The Blue Poppy

In 1913, Captain Bailey of the British army collected an incomplete specimen of the spectacular Himalayan blue poppy in Tibet. It was thought to be a new species and hence named Meconopsis baileyi. Eleven years later, Frank Kingdon-Ward returned to the Tsang-Po Valley and collected seed of the same species. The seeds he sent to England bloomed soon after and created a sensation at the Chelsea Flower Show. Jennie Butchart obtained seeds and found her Vancouver Island conditions ideal for this stunning perennial (later renamed Meconopsis betonicifolia). When Bailey visited Jennie, he was gratified to see his poppy blooming vigorously in her garden.

How to sow: Germinate seed in semi-darkness at a temperature around 17°C (63°F). Use sterilized containers, pasteurized soil, and sow the seed lightly to allow space between seedlings, as they are prone to damping off. Cover with a thin layer of vermiculite to keep moist. To water, soak from underneath, keeping the soil moist during germination, then allow partial drying between watering once the seedlings appear. Approximately two weeks after germination, move seedlings to a cooler, well-shaded site.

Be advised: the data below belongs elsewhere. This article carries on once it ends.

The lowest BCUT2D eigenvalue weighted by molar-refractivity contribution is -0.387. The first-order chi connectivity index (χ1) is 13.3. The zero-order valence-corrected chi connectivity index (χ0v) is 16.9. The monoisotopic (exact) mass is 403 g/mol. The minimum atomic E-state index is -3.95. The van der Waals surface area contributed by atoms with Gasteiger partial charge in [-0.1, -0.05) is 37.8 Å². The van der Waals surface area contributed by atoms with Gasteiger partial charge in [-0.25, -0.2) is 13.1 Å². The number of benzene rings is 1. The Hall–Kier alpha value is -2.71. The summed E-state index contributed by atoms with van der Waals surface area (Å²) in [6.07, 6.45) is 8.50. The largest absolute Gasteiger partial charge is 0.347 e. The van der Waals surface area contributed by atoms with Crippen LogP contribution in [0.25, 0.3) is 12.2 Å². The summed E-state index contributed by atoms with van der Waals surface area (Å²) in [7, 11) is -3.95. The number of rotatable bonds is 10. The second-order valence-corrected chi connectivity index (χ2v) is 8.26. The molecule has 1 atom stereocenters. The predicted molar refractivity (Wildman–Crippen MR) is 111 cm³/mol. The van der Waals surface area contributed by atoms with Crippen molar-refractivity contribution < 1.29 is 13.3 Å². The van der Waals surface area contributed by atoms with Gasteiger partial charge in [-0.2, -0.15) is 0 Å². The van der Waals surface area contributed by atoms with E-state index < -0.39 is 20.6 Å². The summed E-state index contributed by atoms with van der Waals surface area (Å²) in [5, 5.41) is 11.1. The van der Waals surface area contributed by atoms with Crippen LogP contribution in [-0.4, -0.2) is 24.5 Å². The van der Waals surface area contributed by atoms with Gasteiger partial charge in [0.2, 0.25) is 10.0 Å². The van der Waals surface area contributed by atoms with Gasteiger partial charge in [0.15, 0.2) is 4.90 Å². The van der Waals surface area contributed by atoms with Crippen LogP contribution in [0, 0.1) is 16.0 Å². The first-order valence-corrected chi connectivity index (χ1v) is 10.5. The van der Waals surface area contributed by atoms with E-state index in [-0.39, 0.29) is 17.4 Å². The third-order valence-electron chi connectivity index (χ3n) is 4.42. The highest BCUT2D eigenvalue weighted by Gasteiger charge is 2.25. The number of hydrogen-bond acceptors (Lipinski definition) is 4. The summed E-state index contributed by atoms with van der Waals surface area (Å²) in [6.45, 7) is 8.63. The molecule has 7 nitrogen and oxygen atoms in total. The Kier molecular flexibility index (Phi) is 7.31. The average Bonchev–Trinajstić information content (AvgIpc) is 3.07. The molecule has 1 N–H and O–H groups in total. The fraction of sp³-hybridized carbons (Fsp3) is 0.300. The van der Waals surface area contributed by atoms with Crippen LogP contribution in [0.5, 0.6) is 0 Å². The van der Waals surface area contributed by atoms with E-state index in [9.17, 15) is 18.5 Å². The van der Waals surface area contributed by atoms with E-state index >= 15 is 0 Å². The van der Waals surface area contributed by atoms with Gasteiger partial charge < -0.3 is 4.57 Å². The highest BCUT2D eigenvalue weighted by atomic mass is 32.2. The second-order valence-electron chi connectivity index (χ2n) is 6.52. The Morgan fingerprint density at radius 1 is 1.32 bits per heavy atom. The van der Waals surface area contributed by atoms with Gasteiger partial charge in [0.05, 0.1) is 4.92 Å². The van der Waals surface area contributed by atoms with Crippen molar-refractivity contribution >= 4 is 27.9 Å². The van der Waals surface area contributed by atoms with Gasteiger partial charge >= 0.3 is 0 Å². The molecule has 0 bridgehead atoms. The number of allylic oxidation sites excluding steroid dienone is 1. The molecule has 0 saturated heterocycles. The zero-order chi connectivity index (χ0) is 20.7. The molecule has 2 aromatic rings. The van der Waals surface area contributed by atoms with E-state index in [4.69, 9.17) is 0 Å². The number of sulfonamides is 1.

“We sow our blue poppy seed in September and then overwinter in the greenhouse at 10°C (50°F) until January or February,” says Cindy Hamilton, greenhouse technician at The Butchart Gardens. Blue poppy seed can also be started under a cold frame outdoors, provided there is no danger of frost. “We find the best trick for sowing is to use the freshest seed possible. Our soil mix consists of approximately 3 parts soil, 1 part peat, 1/2 part sand and 1/4 perlite.”

How to grow: Transplant seedlings to individual 7.5-cm (3 in.) peat pots at the two-leaf stage. Finally, when two or three matchbox-size leaves have developed, plant outside in a cool, well-shaded location, with adequate and even moisture and shelter from strong winds, still in the peat pot so roots are not disturbed. Lastly, pinch off buds in the first year to achieve a stronger plant in the second. This perennial is hardy to zone 3.